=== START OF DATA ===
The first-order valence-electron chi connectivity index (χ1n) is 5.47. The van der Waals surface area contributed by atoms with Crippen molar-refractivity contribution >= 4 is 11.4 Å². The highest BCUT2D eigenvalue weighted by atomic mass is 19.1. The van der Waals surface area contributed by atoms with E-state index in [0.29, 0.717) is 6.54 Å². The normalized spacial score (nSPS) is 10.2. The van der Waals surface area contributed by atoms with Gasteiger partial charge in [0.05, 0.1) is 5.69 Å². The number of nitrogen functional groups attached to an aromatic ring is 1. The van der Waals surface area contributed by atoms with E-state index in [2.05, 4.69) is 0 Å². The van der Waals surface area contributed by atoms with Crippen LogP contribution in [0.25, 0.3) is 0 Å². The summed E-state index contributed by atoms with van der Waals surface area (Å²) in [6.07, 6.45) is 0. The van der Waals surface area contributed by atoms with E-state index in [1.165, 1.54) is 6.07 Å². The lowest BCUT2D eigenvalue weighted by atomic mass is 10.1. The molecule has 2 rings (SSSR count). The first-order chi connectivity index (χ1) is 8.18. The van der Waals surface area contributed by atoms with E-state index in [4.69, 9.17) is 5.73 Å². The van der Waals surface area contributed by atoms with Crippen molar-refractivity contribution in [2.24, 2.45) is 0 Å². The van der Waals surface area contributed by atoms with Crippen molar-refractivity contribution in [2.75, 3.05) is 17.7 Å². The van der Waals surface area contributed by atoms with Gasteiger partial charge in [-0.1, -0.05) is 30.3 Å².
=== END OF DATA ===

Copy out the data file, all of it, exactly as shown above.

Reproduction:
The first-order valence-electron chi connectivity index (χ1n) is 5.47. The van der Waals surface area contributed by atoms with Crippen molar-refractivity contribution >= 4 is 11.4 Å². The highest BCUT2D eigenvalue weighted by atomic mass is 19.1. The van der Waals surface area contributed by atoms with E-state index in [0.29, 0.717) is 6.54 Å². The normalized spacial score (nSPS) is 10.2. The van der Waals surface area contributed by atoms with Gasteiger partial charge in [0.05, 0.1) is 5.69 Å². The number of nitrogen functional groups attached to an aromatic ring is 1. The van der Waals surface area contributed by atoms with E-state index in [2.05, 4.69) is 0 Å². The van der Waals surface area contributed by atoms with Crippen LogP contribution in [0.25, 0.3) is 0 Å². The summed E-state index contributed by atoms with van der Waals surface area (Å²) in [6.07, 6.45) is 0. The van der Waals surface area contributed by atoms with E-state index in [1.165, 1.54) is 6.07 Å². The lowest BCUT2D eigenvalue weighted by atomic mass is 10.1. The molecule has 2 rings (SSSR count). The first-order chi connectivity index (χ1) is 8.18. The van der Waals surface area contributed by atoms with E-state index in [4.69, 9.17) is 5.73 Å². The van der Waals surface area contributed by atoms with Crippen molar-refractivity contribution in [2.24, 2.45) is 0 Å². The van der Waals surface area contributed by atoms with Crippen molar-refractivity contribution in [2.75, 3.05) is 17.7 Å². The van der Waals surface area contributed by atoms with Gasteiger partial charge in [-0.1, -0.05) is 30.3 Å².